What is it?
The diesel version of the new Range Rover Sport we’ve already heavily sampled in its 5.0-litre Supercharged spec. Where most of those cars will be destined for the Persian Gulf and North America, the 288bhp SDV6, with 199g/km CO2 emissions and 37.7mpg potential, is the variant you can expect to see on a driveway near you sometime soon.
There will be an entry-level model beneath it — with 254bhp and precisely the same peak twist — but that will only be available in lowly SE trim. The SDV6 comes in the more desirable HSE, HSE Dynamic and Autobiography Dynamic clothes. Adding the word Dynamic to your car is important too, as it delivers the adaptive anti-roll bar and dampers which make the Sport a better overall prospect.
As standard, this is the first car Land Rover has offered with a single-speed transfer case. Said to be 18kg lighter, the new system uses a Torsen centre differential to deploy a default 42/58 per cent front-to-rear torque split. It will send as much as 78 per cent to the rear and 62 per cent to the front; if you want to go beyond that, you’ll need the optional two-speed transfer box.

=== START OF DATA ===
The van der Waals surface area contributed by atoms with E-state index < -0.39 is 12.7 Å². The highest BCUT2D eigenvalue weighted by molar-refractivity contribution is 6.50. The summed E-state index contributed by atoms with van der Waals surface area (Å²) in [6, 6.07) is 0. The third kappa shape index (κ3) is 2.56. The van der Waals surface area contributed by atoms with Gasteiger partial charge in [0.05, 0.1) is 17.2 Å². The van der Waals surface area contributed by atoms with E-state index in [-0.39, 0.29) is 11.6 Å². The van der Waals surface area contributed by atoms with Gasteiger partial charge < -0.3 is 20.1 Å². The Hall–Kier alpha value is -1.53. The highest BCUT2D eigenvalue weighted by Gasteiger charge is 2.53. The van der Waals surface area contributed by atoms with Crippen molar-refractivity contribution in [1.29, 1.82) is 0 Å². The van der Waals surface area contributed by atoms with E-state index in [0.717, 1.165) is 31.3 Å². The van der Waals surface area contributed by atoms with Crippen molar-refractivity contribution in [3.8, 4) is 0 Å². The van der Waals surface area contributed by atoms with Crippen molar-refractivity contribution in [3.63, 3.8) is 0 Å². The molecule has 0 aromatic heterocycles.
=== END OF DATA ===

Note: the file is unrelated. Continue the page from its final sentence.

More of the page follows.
The multi-plate clutch in its centre differential defaults to a 50/50 spread, but is capable of increasing that to 100 per cent on each axle if the conditions insist upon it. It also offers selectable low range and all the advantages that come with it. Clearly this is the more off-road capable option (it’s the one tested here), and by making it an extra, Land Rover has set out its stall - the Sport is an on-road machine first and foremost.